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Love #16 and the associated article. I cringe when I see something like "js fix" as a commit message.

However, not on board with the hate for rebase. If it's your feature branch and you aren't sharing it with others, I'd much rather get a cleaned up PR than one filled with junk commits because the author was afraid to rebase.

Nitpick with #16: I don't like when there is no "why" associated with a style rule. I'm speaking specifically to #3, "Capitalize the subject line". Why is this preferred to not capitalizing a subject line? Is there a reason, or is it an arbitrary decision (which would be fine - sometimes a style decision is, "We need a standard, and we chose this one." But I think the author of the style guide should explain that that's what they're doing).

But in general I liked the article. It's under-appreciated how helpful a good commit log is.

Capitalize the commit message because ...

Sometimes commit message deserves to be moderately long, like a paragraph or more. If one did not reference a code review or issue tracker link, for example, the need would likely be common. Even with an issue tracker there's value in capturing a few sentences of detail and sometimes more in the commit.

By capitalizing the commit message, it is natural to extend it from a single sentence phrase to a paragraph with an introductory sentence. I think of commit messages as analogous to JavaDoc where the first sentence or first line is taken as the subject, or like a document with a heading. It would be silly for short commit messages not to use capitalization while long do. A capitalized message works as a short description of the intro to a paragraph. Generally. once you're writing more than a single standalone sentence, capitalize. In a permanent medium where it can be either one, also capitalize.

A capitalized sentence or sentence fragment works in many contexts, like within a document or email. It would be annoying to convert going back and forth. Lastly, commit messages can sometimes act as names or proper nouns, and capitalization reinforces that role. Capitalization looks better as project or item headers in an issue tracker, and so to the extent that commits follow items, it's nice to consistently capitalize.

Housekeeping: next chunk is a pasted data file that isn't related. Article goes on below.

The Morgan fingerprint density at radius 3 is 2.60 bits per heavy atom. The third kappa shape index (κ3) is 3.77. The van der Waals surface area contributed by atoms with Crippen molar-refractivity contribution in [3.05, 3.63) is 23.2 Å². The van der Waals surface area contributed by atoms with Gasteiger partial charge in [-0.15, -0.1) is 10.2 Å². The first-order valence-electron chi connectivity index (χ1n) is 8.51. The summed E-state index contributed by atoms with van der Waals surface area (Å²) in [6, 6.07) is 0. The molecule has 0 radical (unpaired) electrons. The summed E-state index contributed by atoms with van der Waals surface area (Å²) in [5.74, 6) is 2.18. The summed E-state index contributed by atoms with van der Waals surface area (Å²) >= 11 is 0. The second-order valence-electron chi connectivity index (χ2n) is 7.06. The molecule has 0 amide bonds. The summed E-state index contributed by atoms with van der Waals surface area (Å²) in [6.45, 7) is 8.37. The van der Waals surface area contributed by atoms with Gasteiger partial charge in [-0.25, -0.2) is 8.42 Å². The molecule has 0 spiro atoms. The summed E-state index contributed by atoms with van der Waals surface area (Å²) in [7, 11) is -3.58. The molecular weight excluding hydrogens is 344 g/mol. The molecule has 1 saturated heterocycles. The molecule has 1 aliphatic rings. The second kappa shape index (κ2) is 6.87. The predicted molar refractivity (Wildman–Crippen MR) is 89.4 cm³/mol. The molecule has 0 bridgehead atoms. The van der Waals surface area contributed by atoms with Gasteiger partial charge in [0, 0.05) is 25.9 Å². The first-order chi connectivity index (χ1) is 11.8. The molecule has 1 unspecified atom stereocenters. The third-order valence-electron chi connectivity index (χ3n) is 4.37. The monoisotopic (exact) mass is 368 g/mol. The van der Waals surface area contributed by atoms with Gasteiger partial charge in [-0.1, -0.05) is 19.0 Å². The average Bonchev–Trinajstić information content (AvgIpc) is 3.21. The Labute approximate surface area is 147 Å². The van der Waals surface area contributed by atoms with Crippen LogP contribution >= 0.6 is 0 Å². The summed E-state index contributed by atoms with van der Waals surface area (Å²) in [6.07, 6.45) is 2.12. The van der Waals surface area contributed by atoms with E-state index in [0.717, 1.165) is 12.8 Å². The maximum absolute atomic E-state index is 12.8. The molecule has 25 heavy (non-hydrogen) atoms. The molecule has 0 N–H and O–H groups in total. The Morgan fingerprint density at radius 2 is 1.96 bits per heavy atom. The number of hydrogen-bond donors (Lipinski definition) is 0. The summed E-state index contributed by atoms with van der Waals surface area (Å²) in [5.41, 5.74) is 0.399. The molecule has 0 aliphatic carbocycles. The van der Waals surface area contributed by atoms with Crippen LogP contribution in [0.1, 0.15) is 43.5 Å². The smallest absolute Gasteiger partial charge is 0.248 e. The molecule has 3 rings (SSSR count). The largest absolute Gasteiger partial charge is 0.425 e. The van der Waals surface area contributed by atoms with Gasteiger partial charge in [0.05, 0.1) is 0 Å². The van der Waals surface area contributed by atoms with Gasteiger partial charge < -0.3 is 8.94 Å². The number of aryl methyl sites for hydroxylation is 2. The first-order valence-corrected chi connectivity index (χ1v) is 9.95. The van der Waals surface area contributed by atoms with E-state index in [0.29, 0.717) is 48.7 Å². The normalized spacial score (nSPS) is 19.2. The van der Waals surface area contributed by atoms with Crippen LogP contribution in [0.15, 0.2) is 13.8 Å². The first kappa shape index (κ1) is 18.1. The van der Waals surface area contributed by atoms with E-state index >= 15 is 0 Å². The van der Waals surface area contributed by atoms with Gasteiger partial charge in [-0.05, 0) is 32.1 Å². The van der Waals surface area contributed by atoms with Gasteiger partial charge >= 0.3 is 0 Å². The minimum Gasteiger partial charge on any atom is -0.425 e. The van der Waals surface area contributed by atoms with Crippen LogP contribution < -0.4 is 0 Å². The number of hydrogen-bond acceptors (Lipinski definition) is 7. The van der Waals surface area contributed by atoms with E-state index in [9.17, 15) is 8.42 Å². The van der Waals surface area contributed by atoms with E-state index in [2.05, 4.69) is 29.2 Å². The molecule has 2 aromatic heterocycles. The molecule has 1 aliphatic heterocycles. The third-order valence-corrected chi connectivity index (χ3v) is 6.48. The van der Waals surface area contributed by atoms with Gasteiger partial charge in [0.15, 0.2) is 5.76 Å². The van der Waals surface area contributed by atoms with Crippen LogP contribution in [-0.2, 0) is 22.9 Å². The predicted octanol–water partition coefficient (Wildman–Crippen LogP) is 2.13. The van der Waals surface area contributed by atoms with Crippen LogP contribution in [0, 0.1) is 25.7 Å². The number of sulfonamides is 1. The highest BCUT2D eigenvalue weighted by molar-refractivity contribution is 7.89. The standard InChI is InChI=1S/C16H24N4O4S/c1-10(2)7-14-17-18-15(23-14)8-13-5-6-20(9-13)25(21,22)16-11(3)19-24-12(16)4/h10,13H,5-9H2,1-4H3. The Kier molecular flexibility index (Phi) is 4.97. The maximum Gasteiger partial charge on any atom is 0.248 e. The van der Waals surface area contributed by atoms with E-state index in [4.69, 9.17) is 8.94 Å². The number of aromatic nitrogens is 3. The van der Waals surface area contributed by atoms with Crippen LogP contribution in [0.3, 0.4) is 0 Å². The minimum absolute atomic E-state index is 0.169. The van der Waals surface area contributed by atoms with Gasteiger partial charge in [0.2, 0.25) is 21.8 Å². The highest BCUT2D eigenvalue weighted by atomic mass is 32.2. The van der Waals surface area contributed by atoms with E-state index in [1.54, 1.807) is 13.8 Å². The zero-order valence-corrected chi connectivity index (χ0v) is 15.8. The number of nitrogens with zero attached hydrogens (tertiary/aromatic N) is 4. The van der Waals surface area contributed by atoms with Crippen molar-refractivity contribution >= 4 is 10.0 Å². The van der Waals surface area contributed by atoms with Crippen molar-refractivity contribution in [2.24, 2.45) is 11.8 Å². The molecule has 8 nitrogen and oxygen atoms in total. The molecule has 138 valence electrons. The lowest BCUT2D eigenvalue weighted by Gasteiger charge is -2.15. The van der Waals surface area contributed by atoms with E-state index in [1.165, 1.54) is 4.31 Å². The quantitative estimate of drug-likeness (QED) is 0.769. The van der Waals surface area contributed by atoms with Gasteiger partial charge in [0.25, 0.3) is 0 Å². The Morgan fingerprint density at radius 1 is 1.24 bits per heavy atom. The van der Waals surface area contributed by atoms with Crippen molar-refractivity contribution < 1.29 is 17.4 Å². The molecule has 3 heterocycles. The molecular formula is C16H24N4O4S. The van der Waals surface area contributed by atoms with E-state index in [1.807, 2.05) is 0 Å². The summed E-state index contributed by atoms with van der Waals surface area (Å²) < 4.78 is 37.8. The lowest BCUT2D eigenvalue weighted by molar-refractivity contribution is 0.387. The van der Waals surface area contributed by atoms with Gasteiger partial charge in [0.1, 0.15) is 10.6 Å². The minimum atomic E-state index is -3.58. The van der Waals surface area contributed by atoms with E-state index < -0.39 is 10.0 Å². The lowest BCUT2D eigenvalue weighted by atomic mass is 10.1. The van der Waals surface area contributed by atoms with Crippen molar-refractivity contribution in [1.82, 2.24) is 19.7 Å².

Capitalize commit messages because when Git tools generate commit messages, they generate capitalized ones. (Be consistent.)

I grok not capitalizing IM or IRC or other chat conversations, though I do if I start writing messages longer than a sentence. For everything but IM, capitalization constitutes the norm and good professional style.

This rationale might not be entirely satisfying, because why does English have capitalization to begin with? That's a linguistic question I don't know the answer to. However, I do know that the norms that lead to sentence capitalization also apply to commit messages and code documentation Not capitalizing them feels like refusing to capitalize any other writing: a potential distraction from the content.

Most of my commits start with a component name prefix and a colon. I don't capitalize those. I still write literate English commit message bodies.

That sounds reasonable to me.

  foo: Add utf8 support
If the component name is conventionally written in lower case, because it's a technical term, then I think a comment written in this way counts as good style. I might choose to capitalize Foo myself, but I think foo is defensible in that context.

I use this template and find my commit messages are much more useful now:

    # If applied, this commit will...
    # Explain why this change is being made
    # Provide links to any relevant tickets, articles or other resources

I like to write my commits in the Angular conventional-changelog format [0].

In particular, it looks like this:

    <type>(<scope>): <subject>
Where `<type>` is the type of change (e.g. `feat` for a feature or `docs` for doc updates), `<scope>` is the scope of a change, `<subject>` is the subject line, with the first letter uncapitalized, `<body>` being an explanation of the change in imperative, present tense, and the `<footer>` containing information about breaking changes and any issues the commit closes.